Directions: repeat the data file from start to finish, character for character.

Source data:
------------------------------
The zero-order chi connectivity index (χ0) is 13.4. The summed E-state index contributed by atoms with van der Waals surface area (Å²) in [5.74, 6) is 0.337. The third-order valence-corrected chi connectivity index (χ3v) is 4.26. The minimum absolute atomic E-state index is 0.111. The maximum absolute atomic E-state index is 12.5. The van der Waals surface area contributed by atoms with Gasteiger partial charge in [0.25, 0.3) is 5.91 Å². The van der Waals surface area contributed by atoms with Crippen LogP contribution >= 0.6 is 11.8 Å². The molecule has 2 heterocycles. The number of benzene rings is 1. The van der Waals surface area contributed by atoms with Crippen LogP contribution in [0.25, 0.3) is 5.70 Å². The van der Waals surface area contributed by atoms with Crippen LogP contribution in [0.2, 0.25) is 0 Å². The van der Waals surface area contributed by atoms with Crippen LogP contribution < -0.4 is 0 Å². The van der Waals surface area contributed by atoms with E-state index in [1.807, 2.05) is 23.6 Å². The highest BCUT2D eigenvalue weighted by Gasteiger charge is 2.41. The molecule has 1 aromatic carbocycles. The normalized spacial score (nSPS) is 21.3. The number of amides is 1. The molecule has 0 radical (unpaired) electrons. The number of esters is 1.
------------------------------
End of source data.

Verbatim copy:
The zero-order chi connectivity index (χ0) is 13.4. The summed E-state index contributed by atoms with van der Waals surface area (Å²) in [5.74, 6) is 0.337. The third-order valence-corrected chi connectivity index (χ3v) is 4.26. The minimum absolute atomic E-state index is 0.111. The maximum absolute atomic E-state index is 12.5. The van der Waals surface area contributed by atoms with Gasteiger partial charge in [0.25, 0.3) is 5.91 Å². The van der Waals surface area contributed by atoms with Crippen LogP contribution >= 0.6 is 11.8 Å². The molecule has 2 heterocycles. The number of benzene rings is 1. The van der Waals surface area contributed by atoms with Crippen LogP contribution in [0.25, 0.3) is 5.70 Å². The van der Waals surface area contributed by atoms with Crippen LogP contribution in [0.2, 0.25) is 0 Å². The van der Waals surface area contributed by atoms with Crippen LogP contribution < -0.4 is 0 Å². The van der Waals surface area contributed by atoms with E-state index in [1.807, 2.05) is 23.6 Å². The highest BCUT2D eigenvalue weighted by Gasteiger charge is 2.41. The molecule has 1 aromatic carbocycles. The normalized spacial score (nSPS) is 21.3. The number of amides is 1. The molecule has 0 radical (unpaired) electrons. The number of esters is 1.